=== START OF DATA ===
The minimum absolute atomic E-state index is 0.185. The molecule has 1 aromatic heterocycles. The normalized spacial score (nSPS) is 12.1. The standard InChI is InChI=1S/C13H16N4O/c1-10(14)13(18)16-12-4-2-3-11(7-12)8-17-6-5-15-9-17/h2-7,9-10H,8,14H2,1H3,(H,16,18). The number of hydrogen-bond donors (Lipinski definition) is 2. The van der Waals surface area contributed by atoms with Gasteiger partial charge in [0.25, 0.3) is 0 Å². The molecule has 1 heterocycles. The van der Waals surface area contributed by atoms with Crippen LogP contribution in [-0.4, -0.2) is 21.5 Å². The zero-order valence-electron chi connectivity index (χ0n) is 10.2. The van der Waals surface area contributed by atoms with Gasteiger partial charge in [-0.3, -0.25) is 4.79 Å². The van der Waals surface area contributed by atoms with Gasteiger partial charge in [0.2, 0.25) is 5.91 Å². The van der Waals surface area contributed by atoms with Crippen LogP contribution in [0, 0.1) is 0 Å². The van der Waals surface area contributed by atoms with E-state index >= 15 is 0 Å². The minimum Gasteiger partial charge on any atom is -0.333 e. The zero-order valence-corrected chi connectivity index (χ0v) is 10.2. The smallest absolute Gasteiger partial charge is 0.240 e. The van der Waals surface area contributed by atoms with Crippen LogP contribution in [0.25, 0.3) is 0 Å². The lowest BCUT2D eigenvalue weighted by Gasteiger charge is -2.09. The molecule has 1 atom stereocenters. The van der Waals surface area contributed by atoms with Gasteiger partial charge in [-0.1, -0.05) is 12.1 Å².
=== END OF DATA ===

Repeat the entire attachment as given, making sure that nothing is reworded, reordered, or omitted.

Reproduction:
The minimum absolute atomic E-state index is 0.185. The molecule has 1 aromatic heterocycles. The normalized spacial score (nSPS) is 12.1. The standard InChI is InChI=1S/C13H16N4O/c1-10(14)13(18)16-12-4-2-3-11(7-12)8-17-6-5-15-9-17/h2-7,9-10H,8,14H2,1H3,(H,16,18). The number of hydrogen-bond donors (Lipinski definition) is 2. The van der Waals surface area contributed by atoms with Gasteiger partial charge in [0.25, 0.3) is 0 Å². The molecule has 1 heterocycles. The van der Waals surface area contributed by atoms with Crippen LogP contribution in [-0.4, -0.2) is 21.5 Å². The zero-order valence-electron chi connectivity index (χ0n) is 10.2. The van der Waals surface area contributed by atoms with Gasteiger partial charge in [-0.3, -0.25) is 4.79 Å². The van der Waals surface area contributed by atoms with Gasteiger partial charge in [0.2, 0.25) is 5.91 Å². The van der Waals surface area contributed by atoms with Crippen LogP contribution in [0, 0.1) is 0 Å². The van der Waals surface area contributed by atoms with E-state index >= 15 is 0 Å². The minimum Gasteiger partial charge on any atom is -0.333 e. The zero-order valence-corrected chi connectivity index (χ0v) is 10.2. The smallest absolute Gasteiger partial charge is 0.240 e. The van der Waals surface area contributed by atoms with Crippen LogP contribution in [0.25, 0.3) is 0 Å². The lowest BCUT2D eigenvalue weighted by Gasteiger charge is -2.09. The molecule has 1 atom stereocenters. The van der Waals surface area contributed by atoms with Gasteiger partial charge in [-0.1, -0.05) is 12.1 Å².